A woman – Ms Ruby May, we are told – looks confidently out of the canvas; one hand on her hip, the other holding a pipe to her lips. She is at once soft and muted, yet effervescent and alive. Her fur-trimmed vest pools around the sides of her breasts, and her trousers are dropped casually at the waist, revealing a small strip of dark pubic hair. Yet there the appreciation of art and beauty must end – for this image, appearing as it does in a swirl of carefully crafted brushstrokes, has been deemed so shocking that it has been removed from view, for fear that it may corrupt and offend.
It is in the name of children and vulnerable adults that Leena McCall’s lifelike rendition of her friend, entitled Portrait of Ms Ruby May, Standing, selected by the Society of Women Artists (SWA) for their annual exhibition, has been censored. The artist said that removing the piece from public view only serves to underline the precise issue she was trying to address: "how women choose to express their sexual identity beyond the male gaze."
The artist has since rejected an offer to replace the work with another, and has set up a Twitter campaign under the banner #eroticcensorship. Her portrait, she says, was designed to "get people talking about [Ms May’s] sexuality”, and it's certainly done that. Not least, no doubt, at the Mall Gallery in London, an educational arts charity, which removed the painting, it said, due to its “responsibility” to those most in need of protection.
But we have an even greater responsibility to our children, and it’s not one of ignorance, or of looking the other way. What we need to do is empower young boys and girls to take ownership of their bodies, to feel confidence and self-worth in a time awash with sexting, trolling, grooming, twerking, drugs and date rape, the pressure to have sex, the pressure to look ‘hot’, to be thin and to fit in. Recent research, by the EU Kids Online programme at LSE University found a sharp rise in the number of children – nearly a third of 11 to 16-year-olds – exposed to self-harm and pro-anorexia websites, and a fifth of children in Britain have reported experiences of bullying, much of that online.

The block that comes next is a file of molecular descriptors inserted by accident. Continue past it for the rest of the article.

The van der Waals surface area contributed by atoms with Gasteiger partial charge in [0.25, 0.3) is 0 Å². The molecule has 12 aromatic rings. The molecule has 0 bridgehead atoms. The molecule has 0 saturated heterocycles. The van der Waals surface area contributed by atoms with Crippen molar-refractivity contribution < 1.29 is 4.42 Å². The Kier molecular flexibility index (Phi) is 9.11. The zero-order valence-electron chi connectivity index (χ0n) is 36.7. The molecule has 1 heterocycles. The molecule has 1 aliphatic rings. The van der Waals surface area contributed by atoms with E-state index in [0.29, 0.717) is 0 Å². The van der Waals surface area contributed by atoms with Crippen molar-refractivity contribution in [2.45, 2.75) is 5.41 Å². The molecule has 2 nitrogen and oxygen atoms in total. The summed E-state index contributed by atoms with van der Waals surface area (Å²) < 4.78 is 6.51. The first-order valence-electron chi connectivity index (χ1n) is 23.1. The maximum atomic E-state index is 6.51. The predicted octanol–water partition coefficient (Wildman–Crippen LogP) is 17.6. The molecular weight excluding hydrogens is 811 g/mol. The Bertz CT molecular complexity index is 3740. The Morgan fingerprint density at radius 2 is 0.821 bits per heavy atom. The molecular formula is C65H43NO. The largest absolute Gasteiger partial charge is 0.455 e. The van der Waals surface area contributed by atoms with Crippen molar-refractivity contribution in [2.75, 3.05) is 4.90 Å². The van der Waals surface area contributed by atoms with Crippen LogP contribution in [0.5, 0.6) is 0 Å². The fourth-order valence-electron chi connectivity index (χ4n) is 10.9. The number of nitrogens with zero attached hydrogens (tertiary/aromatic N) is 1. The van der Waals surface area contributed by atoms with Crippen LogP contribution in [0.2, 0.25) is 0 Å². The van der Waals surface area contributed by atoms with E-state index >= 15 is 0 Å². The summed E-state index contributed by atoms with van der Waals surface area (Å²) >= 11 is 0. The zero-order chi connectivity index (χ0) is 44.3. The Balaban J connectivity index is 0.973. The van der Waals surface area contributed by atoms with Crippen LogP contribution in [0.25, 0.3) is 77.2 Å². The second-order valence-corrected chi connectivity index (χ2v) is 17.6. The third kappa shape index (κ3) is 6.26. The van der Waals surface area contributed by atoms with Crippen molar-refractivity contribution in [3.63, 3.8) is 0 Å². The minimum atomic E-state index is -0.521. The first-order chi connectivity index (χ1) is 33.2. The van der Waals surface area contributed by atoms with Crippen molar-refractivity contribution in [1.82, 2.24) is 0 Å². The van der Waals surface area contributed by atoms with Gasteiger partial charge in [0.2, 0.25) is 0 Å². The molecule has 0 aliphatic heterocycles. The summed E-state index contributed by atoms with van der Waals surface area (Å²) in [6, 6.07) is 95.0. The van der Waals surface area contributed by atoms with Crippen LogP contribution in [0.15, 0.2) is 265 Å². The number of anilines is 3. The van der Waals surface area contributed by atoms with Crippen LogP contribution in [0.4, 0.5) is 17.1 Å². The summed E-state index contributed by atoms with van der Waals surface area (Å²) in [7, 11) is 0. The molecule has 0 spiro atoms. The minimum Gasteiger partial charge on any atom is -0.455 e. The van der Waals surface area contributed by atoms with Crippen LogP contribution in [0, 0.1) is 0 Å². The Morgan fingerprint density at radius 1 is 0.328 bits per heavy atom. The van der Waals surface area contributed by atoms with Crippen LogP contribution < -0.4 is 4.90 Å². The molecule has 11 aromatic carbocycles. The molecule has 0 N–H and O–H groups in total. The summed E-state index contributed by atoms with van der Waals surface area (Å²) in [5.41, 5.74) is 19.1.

We live in a society that teaches young women that they should be waxed, shaved, buffed and polished to perfection, messages that are pervasive and uncensored. Girls grow up believing that beauty equals pain, that to be sexy is to achieve a hairless, pre-pubescent ideal, and boys expect girls to look like porn stars.
Ruby is not size zero, like the models used to sell clothes to 14-year-olds. She’s not lying with her legs splayed, like the centrefold of a lads’ mag photoshoot. There’s no silicone or overt sexuality: she’s beautiful, she’s confident, she’s real.
The Mall Gallery got one thing right – they were thinking of the children. But hiding the human body from our kids, when it’s shown in so positive and empowering a way, does nothing for awareness, safety or self-belief. Neither does masquerading the basics of biology with nonsense words like “fanny”, “front-bottom” or “foo-foo” when talking to our toddlers. Call a spade a spade, a vagina a vagina – and start young, so that self-protection is instinctive and kids really can tell us when something is very wrong.
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